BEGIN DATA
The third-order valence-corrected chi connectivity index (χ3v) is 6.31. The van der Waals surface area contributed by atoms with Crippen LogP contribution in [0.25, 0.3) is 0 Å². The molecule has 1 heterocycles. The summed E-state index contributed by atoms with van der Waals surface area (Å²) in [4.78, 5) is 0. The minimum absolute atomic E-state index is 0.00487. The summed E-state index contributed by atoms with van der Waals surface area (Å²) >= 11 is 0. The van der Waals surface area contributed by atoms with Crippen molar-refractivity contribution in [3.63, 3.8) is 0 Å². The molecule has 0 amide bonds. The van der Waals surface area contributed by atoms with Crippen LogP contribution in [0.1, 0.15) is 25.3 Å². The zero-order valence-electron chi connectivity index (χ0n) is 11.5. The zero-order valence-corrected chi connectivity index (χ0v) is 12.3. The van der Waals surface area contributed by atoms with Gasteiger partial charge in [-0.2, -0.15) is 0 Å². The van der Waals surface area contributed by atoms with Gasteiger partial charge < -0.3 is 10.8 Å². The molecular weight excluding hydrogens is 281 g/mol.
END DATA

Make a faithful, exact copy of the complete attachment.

The third-order valence-corrected chi connectivity index (χ3v) is 6.31. The van der Waals surface area contributed by atoms with Crippen LogP contribution in [0.25, 0.3) is 0 Å². The molecule has 1 heterocycles. The summed E-state index contributed by atoms with van der Waals surface area (Å²) in [4.78, 5) is 0. The minimum absolute atomic E-state index is 0.00487. The summed E-state index contributed by atoms with van der Waals surface area (Å²) >= 11 is 0. The van der Waals surface area contributed by atoms with Crippen molar-refractivity contribution in [3.63, 3.8) is 0 Å². The molecule has 0 amide bonds. The van der Waals surface area contributed by atoms with Crippen LogP contribution in [0.1, 0.15) is 25.3 Å². The zero-order valence-electron chi connectivity index (χ0n) is 11.5. The zero-order valence-corrected chi connectivity index (χ0v) is 12.3. The van der Waals surface area contributed by atoms with Gasteiger partial charge in [-0.2, -0.15) is 0 Å². The van der Waals surface area contributed by atoms with Gasteiger partial charge < -0.3 is 10.8 Å². The molecular weight excluding hydrogens is 281 g/mol.